Kuda Lumping (Javanese: Jaran Kepang or Jathilan, Malay) is a traditional Javanese dance depicting a group of horsemen. Dancers “ride” horses made from woven bamboo and decorated with colorful paints and cloth. Generally, the dance portrays troops riding horses, but another type of Kuda Lumping performance also incorporates trances and magic tricks. When the “possessed” dancer is performing the dance in trance conditions, he can display unusual abilities, such as eating glass and resistance to the effects of whipping or hot coals.
The dance is about the battle of good and evil, with the horse riding characters into a trance where they behave like horses. When the dancer has going into a trance, then they can eat a lamp without feeling hurt. For the mystical part of the performance, the dancers sought the help of their ancestors. They are able to summon the spirit of the dead by reciting a Javanese spell. The good spirit will then select a host from among the dancers, where it can reside during the performance. Whoever is chosen is said to be immune to pain.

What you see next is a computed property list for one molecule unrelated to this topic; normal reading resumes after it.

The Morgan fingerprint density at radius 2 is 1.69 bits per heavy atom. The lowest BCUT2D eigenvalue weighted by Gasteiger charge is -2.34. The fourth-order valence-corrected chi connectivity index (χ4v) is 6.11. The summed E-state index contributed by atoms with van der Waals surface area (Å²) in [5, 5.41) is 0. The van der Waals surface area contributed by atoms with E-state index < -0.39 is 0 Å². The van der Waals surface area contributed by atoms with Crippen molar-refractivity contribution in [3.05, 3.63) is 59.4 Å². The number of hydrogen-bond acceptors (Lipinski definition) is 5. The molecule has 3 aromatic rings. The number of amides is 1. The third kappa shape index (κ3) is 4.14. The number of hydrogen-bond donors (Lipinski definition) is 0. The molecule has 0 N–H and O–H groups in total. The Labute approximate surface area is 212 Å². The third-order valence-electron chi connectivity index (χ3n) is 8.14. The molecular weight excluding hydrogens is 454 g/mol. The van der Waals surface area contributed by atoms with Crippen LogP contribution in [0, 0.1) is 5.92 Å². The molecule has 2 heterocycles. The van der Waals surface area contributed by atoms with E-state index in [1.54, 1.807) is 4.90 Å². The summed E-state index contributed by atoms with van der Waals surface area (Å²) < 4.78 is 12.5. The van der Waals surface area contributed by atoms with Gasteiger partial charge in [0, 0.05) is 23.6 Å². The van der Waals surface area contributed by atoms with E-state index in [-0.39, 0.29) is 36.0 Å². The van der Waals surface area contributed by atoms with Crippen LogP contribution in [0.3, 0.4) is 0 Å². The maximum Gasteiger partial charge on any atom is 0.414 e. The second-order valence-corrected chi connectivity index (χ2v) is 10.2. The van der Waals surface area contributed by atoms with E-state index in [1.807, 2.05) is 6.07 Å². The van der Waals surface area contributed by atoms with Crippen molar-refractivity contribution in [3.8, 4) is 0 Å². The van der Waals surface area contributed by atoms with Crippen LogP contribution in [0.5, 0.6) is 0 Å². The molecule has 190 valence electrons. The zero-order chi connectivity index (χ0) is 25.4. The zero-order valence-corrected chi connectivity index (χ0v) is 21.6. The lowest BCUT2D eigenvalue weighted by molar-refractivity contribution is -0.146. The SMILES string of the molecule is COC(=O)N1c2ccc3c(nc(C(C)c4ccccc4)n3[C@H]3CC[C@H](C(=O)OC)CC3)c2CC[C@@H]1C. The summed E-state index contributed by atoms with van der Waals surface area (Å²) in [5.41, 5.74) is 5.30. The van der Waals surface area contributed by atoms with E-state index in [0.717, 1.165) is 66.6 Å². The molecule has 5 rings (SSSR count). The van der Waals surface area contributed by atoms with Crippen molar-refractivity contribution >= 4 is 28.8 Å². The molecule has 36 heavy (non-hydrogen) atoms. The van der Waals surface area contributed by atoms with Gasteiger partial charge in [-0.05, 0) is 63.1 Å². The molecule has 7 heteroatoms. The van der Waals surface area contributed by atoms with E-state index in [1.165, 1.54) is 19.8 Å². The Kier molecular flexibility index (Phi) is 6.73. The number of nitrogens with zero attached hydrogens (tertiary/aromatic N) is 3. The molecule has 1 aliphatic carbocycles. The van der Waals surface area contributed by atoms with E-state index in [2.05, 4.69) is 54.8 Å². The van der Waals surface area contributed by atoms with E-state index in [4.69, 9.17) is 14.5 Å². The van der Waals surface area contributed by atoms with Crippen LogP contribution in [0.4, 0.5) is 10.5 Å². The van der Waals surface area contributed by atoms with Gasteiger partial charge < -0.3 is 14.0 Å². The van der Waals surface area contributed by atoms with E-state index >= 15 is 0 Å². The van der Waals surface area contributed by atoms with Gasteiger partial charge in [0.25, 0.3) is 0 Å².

There are various beliefs surrounding the origins of kuda lumping. Some believe that the dance is a depiction of the troops of Prince Diponegoro — a national hero known for his battle against the Dutch colonialists — riding horses. Another is that it portrays the Mataram troops in their fight against the Dutch in the 1800s.
There are many ways to perform the kuda lumping dance. Some performances involve a group of men dressed up like soldiers, while others, like the Lestari Budaya group, channel spirits to help the dancers achieve a trance-like state. The dance is widely performed in East Java and Yogyakarta during traditional ceremonies.
The Kuda Lumping ceremony is performed in a village setting, at times of individual rites of passage, harvest festivals or occasions of that kind. The practice as part of what we might call tradition, but also very much part of daily life, changing over time and absorbing influences and aspects of the contemporary world. There’s a sophisticated layering to it.
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